A lawsuit over a fraud-plagued trust fund intended to help Navajos living in southeastern Utah is headed back to court two months after the state pledged to settle the complaint.

Attorney General Jan Graham has filed a motion to dismiss the 5-year-old lawsuit that alleges the state has neglected its duties as trustee over millions of dollars in oil royalty funds set aside for Navajos living in San Juan County.In February, Graham dropped plans for an appeal to the U.S. Supreme Court after Gov. Mike Leavitt said he had met with Indian leaders and decided it would be more effective to settle the case and re-examine the trust fund's operation.

"I'm really disappointed the state didn't mean what it said about negotiating a settlement and keeping the court out of it," John Pace, an attorney representing the Navajos, said Monday.

But a spokesman for Graham said the state hasn't abandoned the idea of settling the suit.

Todd Utzinger said a motion to dismiss was necessary to have the court determine which claims are valid and which are not before settlement negotiations begin.

"Sometimes it's unfortunate that the caption on a motion doesn't always fit what you are trying to accomplish," Utzinger said. "Ev-ery-one needs to know that this is not a hostile attempt to get the case thrown out of court."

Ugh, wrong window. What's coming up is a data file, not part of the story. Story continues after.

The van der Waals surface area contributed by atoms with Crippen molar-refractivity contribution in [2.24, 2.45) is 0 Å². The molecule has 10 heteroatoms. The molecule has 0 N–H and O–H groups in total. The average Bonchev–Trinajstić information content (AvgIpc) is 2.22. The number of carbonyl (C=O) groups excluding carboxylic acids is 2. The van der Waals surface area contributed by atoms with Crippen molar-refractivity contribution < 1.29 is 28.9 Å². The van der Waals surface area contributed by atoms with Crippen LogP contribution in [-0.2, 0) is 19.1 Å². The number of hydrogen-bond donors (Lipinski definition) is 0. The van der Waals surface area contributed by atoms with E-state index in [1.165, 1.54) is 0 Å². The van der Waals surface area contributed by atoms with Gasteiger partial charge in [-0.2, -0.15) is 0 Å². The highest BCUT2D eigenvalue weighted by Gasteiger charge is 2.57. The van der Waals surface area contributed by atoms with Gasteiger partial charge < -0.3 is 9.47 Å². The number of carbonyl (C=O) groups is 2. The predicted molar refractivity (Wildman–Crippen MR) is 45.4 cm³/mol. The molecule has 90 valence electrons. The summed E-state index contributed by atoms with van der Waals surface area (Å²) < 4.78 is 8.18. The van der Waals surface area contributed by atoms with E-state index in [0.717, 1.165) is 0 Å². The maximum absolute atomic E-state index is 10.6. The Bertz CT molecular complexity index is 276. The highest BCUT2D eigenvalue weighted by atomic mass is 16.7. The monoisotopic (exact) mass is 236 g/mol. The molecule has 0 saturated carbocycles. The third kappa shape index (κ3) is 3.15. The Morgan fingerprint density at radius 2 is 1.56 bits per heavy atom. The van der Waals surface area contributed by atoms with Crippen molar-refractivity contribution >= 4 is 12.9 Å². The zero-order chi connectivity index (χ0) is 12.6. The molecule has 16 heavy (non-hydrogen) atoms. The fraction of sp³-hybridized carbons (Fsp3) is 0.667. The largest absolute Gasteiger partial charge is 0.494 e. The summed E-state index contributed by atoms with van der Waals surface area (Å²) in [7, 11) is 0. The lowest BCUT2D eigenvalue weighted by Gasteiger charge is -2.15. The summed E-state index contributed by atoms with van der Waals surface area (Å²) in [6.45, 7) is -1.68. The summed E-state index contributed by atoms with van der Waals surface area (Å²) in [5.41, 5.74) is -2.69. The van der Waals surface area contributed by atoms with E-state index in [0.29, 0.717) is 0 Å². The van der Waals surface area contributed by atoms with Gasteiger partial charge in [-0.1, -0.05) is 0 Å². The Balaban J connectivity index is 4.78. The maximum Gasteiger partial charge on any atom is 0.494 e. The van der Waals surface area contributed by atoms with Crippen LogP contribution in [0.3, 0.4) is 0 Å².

The Navajos sued the state in federal court in 1992 to force restoration of millions of dollars embezzled from the tribal trust fund created by Congress in 1933. The Navajos said the money should go directly to improving impoverished living conditions on the Utah portion of the Navajo Nation.

The alleged damages have ranged from $52 million to $200 million.

In December, a three-judge panel of the 10th U.S. Circuit Court of Appeals ruled unanimously that Utah was obligated to oversee the fund.

The circuit court's ruling reversed U.S. District Judge David Sam in Salt Lake City, who ruled in 1995 that the state couldn't have civil liability for a program that originated under federal law.

Utzinger said Leavitt is continuing to negotiate with the Navajos on what the state can do to provide needed services.

But Pace questions the state's sincerity in resolving the lawsuit and the longstanding mismanagement of the fund.

He said the state has tried to get the lawsuit dismissed twice before and has yet to file an answer to the complaint.

"It's ironic that the (Utah) attorney general and state representatives will sit down with tobacco companies and won't do the same with citizens of the state," Pace said, referring to Graham's high-profile legal battle to recover alleged health costs related to tobacco use.